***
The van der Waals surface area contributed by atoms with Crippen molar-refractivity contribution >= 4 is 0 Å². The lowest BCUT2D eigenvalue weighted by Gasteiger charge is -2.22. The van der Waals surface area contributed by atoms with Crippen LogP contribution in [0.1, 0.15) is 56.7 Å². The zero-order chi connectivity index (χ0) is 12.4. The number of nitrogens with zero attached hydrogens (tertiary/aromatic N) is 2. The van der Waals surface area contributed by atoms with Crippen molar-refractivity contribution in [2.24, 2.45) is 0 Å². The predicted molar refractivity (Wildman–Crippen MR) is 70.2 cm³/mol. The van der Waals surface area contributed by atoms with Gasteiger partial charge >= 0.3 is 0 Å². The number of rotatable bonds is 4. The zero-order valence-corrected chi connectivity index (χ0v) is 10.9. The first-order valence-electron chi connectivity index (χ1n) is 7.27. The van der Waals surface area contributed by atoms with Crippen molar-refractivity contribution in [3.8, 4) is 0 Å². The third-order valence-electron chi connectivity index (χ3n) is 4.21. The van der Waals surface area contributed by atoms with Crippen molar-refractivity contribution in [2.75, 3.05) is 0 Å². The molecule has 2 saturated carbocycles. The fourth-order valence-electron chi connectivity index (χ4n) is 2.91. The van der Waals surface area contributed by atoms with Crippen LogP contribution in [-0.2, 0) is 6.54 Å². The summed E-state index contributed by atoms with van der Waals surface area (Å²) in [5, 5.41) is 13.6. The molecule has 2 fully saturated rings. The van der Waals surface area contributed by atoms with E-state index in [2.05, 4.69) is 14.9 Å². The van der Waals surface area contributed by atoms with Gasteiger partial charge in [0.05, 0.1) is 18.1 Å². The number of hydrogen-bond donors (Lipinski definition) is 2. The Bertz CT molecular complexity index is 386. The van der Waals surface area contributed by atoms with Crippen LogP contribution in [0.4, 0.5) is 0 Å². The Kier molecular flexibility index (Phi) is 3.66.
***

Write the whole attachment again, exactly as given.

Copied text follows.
The van der Waals surface area contributed by atoms with Crippen molar-refractivity contribution >= 4 is 0 Å². The lowest BCUT2D eigenvalue weighted by Gasteiger charge is -2.22. The van der Waals surface area contributed by atoms with Crippen LogP contribution in [0.1, 0.15) is 56.7 Å². The zero-order chi connectivity index (χ0) is 12.4. The number of nitrogens with zero attached hydrogens (tertiary/aromatic N) is 2. The van der Waals surface area contributed by atoms with Crippen molar-refractivity contribution in [2.24, 2.45) is 0 Å². The predicted molar refractivity (Wildman–Crippen MR) is 70.2 cm³/mol. The van der Waals surface area contributed by atoms with Gasteiger partial charge >= 0.3 is 0 Å². The number of rotatable bonds is 4. The zero-order valence-corrected chi connectivity index (χ0v) is 10.9. The first-order valence-electron chi connectivity index (χ1n) is 7.27. The van der Waals surface area contributed by atoms with Crippen molar-refractivity contribution in [3.8, 4) is 0 Å². The third-order valence-electron chi connectivity index (χ3n) is 4.21. The van der Waals surface area contributed by atoms with Crippen molar-refractivity contribution in [2.75, 3.05) is 0 Å². The molecule has 2 saturated carbocycles. The fourth-order valence-electron chi connectivity index (χ4n) is 2.91. The van der Waals surface area contributed by atoms with Crippen LogP contribution in [-0.2, 0) is 6.54 Å². The summed E-state index contributed by atoms with van der Waals surface area (Å²) in [5, 5.41) is 13.6. The molecule has 2 fully saturated rings. The van der Waals surface area contributed by atoms with E-state index in [2.05, 4.69) is 14.9 Å². The van der Waals surface area contributed by atoms with Gasteiger partial charge in [0.05, 0.1) is 18.1 Å². The number of hydrogen-bond donors (Lipinski definition) is 2. The Bertz CT molecular complexity index is 386. The van der Waals surface area contributed by atoms with Crippen LogP contribution in [0.4, 0.5) is 0 Å². The Kier molecular flexibility index (Phi) is 3.66.